While trenches have often been dug as defensive measures, in the pre-firearm eras, they were mainly a type of hindrance for an attacker of a fortified location, such as the moat around a castle (this is technically called a ditch). Only with the advent of accurate firearms, and the tactics that evolved in World War I, did the use of trenches as positions for the defender of a fortification become common (though the Māori of New Zealand were known to have used it earlier in their Pā fortifications in the late 19th Century). The usage of trenches evolved very quickly in the First World War, until whole systems of extensive main trenches, backup trenches (in case the first lines were overrun) and communication trenches had been developed, often stretching dozens of kilometres along a front without interruption, and some kilometres further back from the opponents lines. Trench warfare is a form of war in which both opposing armies have static lines of defense. ... Firearms redirects here. ... The moated manor house of Baddesley Clinton in Warwickshire, England Moats (also known as a Fosse) were deep and wide water-filled trenches, excavated to provide a barrier against attack upon castle ramparts or other fortifications. ... For other uses, see Castle (disambiguation). ... Ditches at the Ouse Washes nature reserve. ... “The Great War ” redirects here. ... This article is about the Māori people of New Zealand. ... A pā or pa (pronounced pah) was a type of Māori village or community fortified and built for defence. ... Alternative meaning: Nineteenth Century (periodical) (18th century — 19th century — 20th century — more centuries) As a means of recording the passage of time, the 19th century was that century which lasted from 1801-1900 in the sense of the Gregorian calendar. ...


Other uses

  • Trenches are often used for mass graves, sometimes even dug by prisoners about to be executed, as described in the World War II novel Night.
  • Sunken trenches may be combined with a wall on one of their sides to form a rare type of hidden fence, a ha-ha.

Image:Mass Grave Bergen Belsen May 1945. ... Combatants Allied powers: China France Great Britain Soviet Union United States and others Axis powers: Germany Italy Japan and others Commanders Chiang Kai-shek Charles de Gaulle Winston Churchill Joseph Stalin Franklin Roosevelt Adolf Hitler Benito Mussolini Hideki Tōjō Casualties Military dead: 17,000,000 Civilian dead: 33,000... Night is a work by Elie Wiesel based on his experience, as a young Orthodox Jew, of being sent with his family to the German death camp at Auschwitz, and later to the concentration camp at Buchenwald. ... The ha-ha or sunken fence is a type of boundary to a garden, pleasure-ground, or park, designed not to interrupt the view and to be invisible until closely approached. ...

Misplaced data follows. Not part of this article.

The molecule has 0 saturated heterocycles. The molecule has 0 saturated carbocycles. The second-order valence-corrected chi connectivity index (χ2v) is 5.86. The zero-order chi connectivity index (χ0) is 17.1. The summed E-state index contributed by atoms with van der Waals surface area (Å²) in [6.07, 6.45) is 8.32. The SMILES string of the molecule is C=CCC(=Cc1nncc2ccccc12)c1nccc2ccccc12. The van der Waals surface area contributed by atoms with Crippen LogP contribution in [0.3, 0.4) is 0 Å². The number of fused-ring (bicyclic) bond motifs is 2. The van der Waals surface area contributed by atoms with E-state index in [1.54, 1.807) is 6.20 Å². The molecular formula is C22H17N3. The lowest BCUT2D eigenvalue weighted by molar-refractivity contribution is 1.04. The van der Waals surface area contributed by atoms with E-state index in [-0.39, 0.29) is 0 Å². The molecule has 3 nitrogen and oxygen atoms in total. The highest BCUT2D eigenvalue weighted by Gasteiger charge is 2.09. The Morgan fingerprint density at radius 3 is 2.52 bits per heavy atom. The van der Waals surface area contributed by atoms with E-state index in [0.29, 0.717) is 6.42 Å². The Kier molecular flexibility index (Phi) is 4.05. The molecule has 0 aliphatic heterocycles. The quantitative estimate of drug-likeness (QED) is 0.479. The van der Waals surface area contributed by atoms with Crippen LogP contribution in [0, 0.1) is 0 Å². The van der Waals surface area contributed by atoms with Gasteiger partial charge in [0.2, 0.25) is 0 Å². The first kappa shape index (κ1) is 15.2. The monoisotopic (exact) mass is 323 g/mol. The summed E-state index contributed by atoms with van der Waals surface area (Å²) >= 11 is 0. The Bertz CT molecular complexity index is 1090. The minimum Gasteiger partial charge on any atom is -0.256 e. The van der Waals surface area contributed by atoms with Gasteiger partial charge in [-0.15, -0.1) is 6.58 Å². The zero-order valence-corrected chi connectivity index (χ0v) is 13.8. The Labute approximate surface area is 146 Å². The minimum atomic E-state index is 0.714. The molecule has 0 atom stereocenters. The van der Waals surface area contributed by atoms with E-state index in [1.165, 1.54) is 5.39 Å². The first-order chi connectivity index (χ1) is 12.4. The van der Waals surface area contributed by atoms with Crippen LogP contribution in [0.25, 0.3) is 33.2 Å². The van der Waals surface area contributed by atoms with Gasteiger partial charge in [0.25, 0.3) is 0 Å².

See also

Look up Trench in
Wiktionary, the free dictionary.

Wikipedia does not have an article with this exact name. ... Wiktionary (a portmanteau of wiki and dictionary) is a multilingual, Web-based project to create a free content dictionary, available in over 151 languages. ... Ditches at the Ouse Washes nature reserve. ... Gully in El Paso County, Colorado, USA. A gully is a landform created by running water eroding sharply into a hillside. ... World War I example For the film, see Trenchcoat (film). ... Trench foot (also known as immersion foot) is a medical condition caused by prolonged exposure of the feet to damp and cold. ...

References

  1. ^ Code of Federal Regulations, Title 29, Volume 8, Page 374 (Code revised as of July 1, 2003, via Compliance Magazine's website)
  2. ^ Archaeology - Restore! Magazine, Winter 1998
  3. ^ Ocean trench (glossary from Student Resource Center website, Houghton Mifflin college division)

Houghton Mifflin Company is a leading educational publisher in the United States. ...

External links


  Results from FactBites:
 
Oceanic trench - Wikipedia, the free encyclopedia (3753 words)
Trenches along with volcanic arcs and zones of earthquakes that dip under the volcanic arc as deeply as 700 km are diagnostic of convergent plate boundaries and their deeper manifestations, subduction zones.
Trenches are centerpieces of the distinctive physiography of a convergent plate margin.
Trenches distant from an influx of continental sediments lack an accretionary prism, and the inner slope of such trenches is commonly composed of igneous or metamorphic rocks.
The Trench Mortars (871 words)
Often the focus of infantry grumbling - for a front-line trench mortar was certain to draw enemy fire - the TM Batteries played an important part in gaining the ascendancy in both attack and defence.
In 1914, the Army was not equipped with trench mortars.
Trench mortars were used in a variety of defensive and offensive roles, from the suppression of an enemy machine-gun, sniper post or other local feature, to the coordinated firing of barrages.
  More results at FactBites »